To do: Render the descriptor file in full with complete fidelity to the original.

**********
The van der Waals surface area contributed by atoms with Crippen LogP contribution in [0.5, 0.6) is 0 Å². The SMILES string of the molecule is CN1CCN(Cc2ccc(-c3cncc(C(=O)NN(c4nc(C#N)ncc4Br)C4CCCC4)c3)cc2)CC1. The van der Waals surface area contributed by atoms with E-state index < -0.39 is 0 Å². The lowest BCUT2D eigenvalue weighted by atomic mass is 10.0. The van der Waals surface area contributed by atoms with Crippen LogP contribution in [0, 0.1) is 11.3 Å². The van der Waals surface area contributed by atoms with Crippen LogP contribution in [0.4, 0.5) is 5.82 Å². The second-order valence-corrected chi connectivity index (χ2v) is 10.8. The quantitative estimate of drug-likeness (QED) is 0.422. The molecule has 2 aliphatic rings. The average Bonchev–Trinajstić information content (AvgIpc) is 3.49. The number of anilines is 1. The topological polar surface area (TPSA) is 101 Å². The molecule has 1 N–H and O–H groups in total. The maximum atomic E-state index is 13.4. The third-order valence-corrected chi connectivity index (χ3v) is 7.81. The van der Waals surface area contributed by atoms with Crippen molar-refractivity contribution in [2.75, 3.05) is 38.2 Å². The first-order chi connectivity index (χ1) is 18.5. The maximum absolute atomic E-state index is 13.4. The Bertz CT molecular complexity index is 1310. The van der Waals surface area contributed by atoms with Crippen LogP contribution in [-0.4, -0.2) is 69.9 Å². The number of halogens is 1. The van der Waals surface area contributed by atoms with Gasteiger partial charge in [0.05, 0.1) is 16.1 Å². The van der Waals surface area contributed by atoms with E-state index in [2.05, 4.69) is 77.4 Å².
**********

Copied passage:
The van der Waals surface area contributed by atoms with Crippen LogP contribution in [0.5, 0.6) is 0 Å². The SMILES string of the molecule is CN1CCN(Cc2ccc(-c3cncc(C(=O)NN(c4nc(C#N)ncc4Br)C4CCCC4)c3)cc2)CC1. The van der Waals surface area contributed by atoms with E-state index < -0.39 is 0 Å². The lowest BCUT2D eigenvalue weighted by atomic mass is 10.0. The van der Waals surface area contributed by atoms with Crippen LogP contribution in [0, 0.1) is 11.3 Å². The van der Waals surface area contributed by atoms with Crippen LogP contribution in [0.4, 0.5) is 5.82 Å². The second-order valence-corrected chi connectivity index (χ2v) is 10.8. The quantitative estimate of drug-likeness (QED) is 0.422. The molecule has 2 aliphatic rings. The average Bonchev–Trinajstić information content (AvgIpc) is 3.49. The number of anilines is 1. The topological polar surface area (TPSA) is 101 Å². The molecule has 1 N–H and O–H groups in total. The maximum atomic E-state index is 13.4. The third-order valence-corrected chi connectivity index (χ3v) is 7.81. The van der Waals surface area contributed by atoms with Crippen molar-refractivity contribution in [2.75, 3.05) is 38.2 Å². The first-order chi connectivity index (χ1) is 18.5. The maximum absolute atomic E-state index is 13.4. The Bertz CT molecular complexity index is 1310. The van der Waals surface area contributed by atoms with Crippen LogP contribution in [-0.4, -0.2) is 69.9 Å². The number of halogens is 1. The van der Waals surface area contributed by atoms with Gasteiger partial charge in [0.05, 0.1) is 16.1 Å². The van der Waals surface area contributed by atoms with E-state index in [2.05, 4.69) is 77.4 Å².